This opinion will be unpublished and

may not be cited except as provided by

Minn. Stat. § 480A.08, subd. 3 (2004).






In re the Civil Commitment of

Cary Allen Leas


Filed October 31, 2006


Worke, Judge


Pennington County District Court

File No. P9-05-206


Ryan B. Magnus, 219 West Nassau Street, P.O. Box 57, St. Peter, MN 56082 (for appellant)


Mike Hatch, Attorney General, Angela M. Helseth Kiese, Assistant Attorney General, 1800 Bremer Tower, 445 Minnesota Street, St. Paul, MN 55101 (for respondent)


            Considered and decided by Worke, Presiding Judge; Shumaker, Judge; and Stoneburner, Judge.

U N P U B L I S H E D   O P I N I O N

WORKE, Judge

          On appeal from an order for indeterminate commitment as a sexually dangerous person and a sexual-psychopathic personality, appellant argues that the use of evidence of his alleged history of sexual acts, obtained through his disclosure in a mandatory outpatient sex-offender program, violated his substantive due-process rights.  We affirm.


In May 1998, appellant Cary Allen Leas was charged with three counts of first-degree criminal sexual conduct for sexually abusing A.L. since she was three or four years old.  Appellant pleaded guilty to one count of first-degree criminal sexual conduct, admitting that from 1993 to 1998 he committed multiple acts of sexual penetration on A.L.; he was sentenced to 86 months in prison.  The department of corrections (DOC) completed an assessment of appellant and recommended that appellant complete chemical-dependency treatment and sexual-offender treatment.  When appellant was admitted to treatment, he signed a disclosure form in which the DOC treatment staff required honest and full disclosure of uncharged sex offenses.  During treatment, appellant admitted to having fantasies about incest, and to using force and manipulation against A.L.; he did not admit to abusing any other victims.  Appellant disclosed an increase in sexual compulsion that paralleled his chemical abuse, and heightened arousal at watching his penis penetrate a partner, along with interests in and experiences with many forms of forceful sex.

In February 2003, appellant was released from prison and placed on intensive supervised release (ISR), which required his completion of sex-offender treatment at Upper Mississippi Mental Health Center (UMMHC) and drug testing.  Appellant’s initial assessment indicated that he displayed no remorse for sexually assaulting A.L.  Further, appellant disclosed in a sexual-history disclosure required for passage of a treatment program, an extensive history of sexual misconduct that he had not previously reported and for which he was not charged.  Appellant described abusing at least 36 victims from the time he was 10 years old until his mid-30s, including a 5-year-old male relative, several girls between the ages of 2 and 6, at least two boys between the ages of 1 and 2, and dozens of women, nearly all of whom were younger than appellant and many of whom were minors.  Appellant reported raping numerous girls and women, fondling and inappropriately touching his victims, and sexually penetrating very young minors.  Appellant also admitted that since his release from prison, he had sexually fantasized about A.L. and numerous other individuals as young as age 10.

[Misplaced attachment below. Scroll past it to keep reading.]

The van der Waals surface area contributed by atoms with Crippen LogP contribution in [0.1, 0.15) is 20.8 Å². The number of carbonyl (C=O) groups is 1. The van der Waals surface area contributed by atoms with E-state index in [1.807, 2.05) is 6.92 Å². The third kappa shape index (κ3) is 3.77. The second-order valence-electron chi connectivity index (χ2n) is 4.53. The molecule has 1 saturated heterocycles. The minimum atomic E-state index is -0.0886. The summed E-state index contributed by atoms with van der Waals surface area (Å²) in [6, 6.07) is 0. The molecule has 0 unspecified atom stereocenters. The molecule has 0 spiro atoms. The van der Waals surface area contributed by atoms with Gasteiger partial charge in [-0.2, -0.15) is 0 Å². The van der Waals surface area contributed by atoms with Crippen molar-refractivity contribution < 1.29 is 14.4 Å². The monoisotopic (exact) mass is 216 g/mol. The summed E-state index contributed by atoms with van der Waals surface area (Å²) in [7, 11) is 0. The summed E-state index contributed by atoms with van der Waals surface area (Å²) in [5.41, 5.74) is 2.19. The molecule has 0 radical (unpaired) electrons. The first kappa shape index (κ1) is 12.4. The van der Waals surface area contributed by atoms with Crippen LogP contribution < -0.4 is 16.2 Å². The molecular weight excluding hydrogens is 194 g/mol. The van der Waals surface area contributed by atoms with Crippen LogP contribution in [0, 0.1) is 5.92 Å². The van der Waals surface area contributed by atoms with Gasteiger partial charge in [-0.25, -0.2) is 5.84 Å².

In December 2004, appellant’s ISR was revoked after he tested positive for cocaine.   Appellant was retested for likeliness to reoffend due to his recent disclosures.  The reviewing psychologist recommended that appellant be assigned a risk level of 3, reflecting a “high risk” to re-offend sexually, noting appellant’s behavioral history, broad victim pool, and lack of rehabilitation from drug addiction. 

In April 2005, the state filed a petition for civil commitment, alleging that appellant is a sexual-psychopathic personality (SPP) and a sexually dangerous person (SDP), as defined by Minn. Stat. § 253B.02, subds. 18b-18c (2004).  By stipulation of the parties, the court admitted evidence that included appellant’s extensive past sexual history.  Appellant testified and corroborated his history given to UMMHC.   Two of three psychologists testified that appellant met all the requirements for civil commitment as an SPP and SDP.  The district court concluded that appellant satisfied the requirements for commitment as an SPP and SDP, and ordered appellant be indeterminately committed.  This appeal follows.